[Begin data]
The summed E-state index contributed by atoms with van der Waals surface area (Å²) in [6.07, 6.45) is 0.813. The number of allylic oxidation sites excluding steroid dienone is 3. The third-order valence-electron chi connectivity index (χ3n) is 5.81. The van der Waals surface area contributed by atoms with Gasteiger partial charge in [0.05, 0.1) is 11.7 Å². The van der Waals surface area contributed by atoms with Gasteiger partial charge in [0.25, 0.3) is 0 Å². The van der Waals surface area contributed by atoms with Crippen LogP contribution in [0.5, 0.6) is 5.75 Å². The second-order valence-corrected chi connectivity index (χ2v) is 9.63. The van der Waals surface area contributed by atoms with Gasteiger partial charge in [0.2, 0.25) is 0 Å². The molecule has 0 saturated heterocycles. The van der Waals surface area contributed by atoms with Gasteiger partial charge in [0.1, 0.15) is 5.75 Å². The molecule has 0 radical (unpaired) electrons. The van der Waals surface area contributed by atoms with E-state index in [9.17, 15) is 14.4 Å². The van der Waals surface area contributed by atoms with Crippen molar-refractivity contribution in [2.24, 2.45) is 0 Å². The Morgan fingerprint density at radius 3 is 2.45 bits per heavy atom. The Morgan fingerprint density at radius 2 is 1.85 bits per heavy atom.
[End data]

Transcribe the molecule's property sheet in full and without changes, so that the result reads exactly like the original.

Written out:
The summed E-state index contributed by atoms with van der Waals surface area (Å²) in [6.07, 6.45) is 0.813. The number of allylic oxidation sites excluding steroid dienone is 3. The third-order valence-electron chi connectivity index (χ3n) is 5.81. The van der Waals surface area contributed by atoms with Gasteiger partial charge in [0.05, 0.1) is 11.7 Å². The van der Waals surface area contributed by atoms with Gasteiger partial charge in [0.25, 0.3) is 0 Å². The van der Waals surface area contributed by atoms with Crippen LogP contribution in [0.5, 0.6) is 5.75 Å². The second-order valence-corrected chi connectivity index (χ2v) is 9.63. The van der Waals surface area contributed by atoms with Gasteiger partial charge in [0.2, 0.25) is 0 Å². The molecule has 0 saturated heterocycles. The van der Waals surface area contributed by atoms with Gasteiger partial charge in [0.1, 0.15) is 5.75 Å². The molecule has 0 radical (unpaired) electrons. The van der Waals surface area contributed by atoms with E-state index in [9.17, 15) is 14.4 Å². The van der Waals surface area contributed by atoms with Crippen molar-refractivity contribution in [2.24, 2.45) is 0 Å². The Morgan fingerprint density at radius 3 is 2.45 bits per heavy atom. The Morgan fingerprint density at radius 2 is 1.85 bits per heavy atom.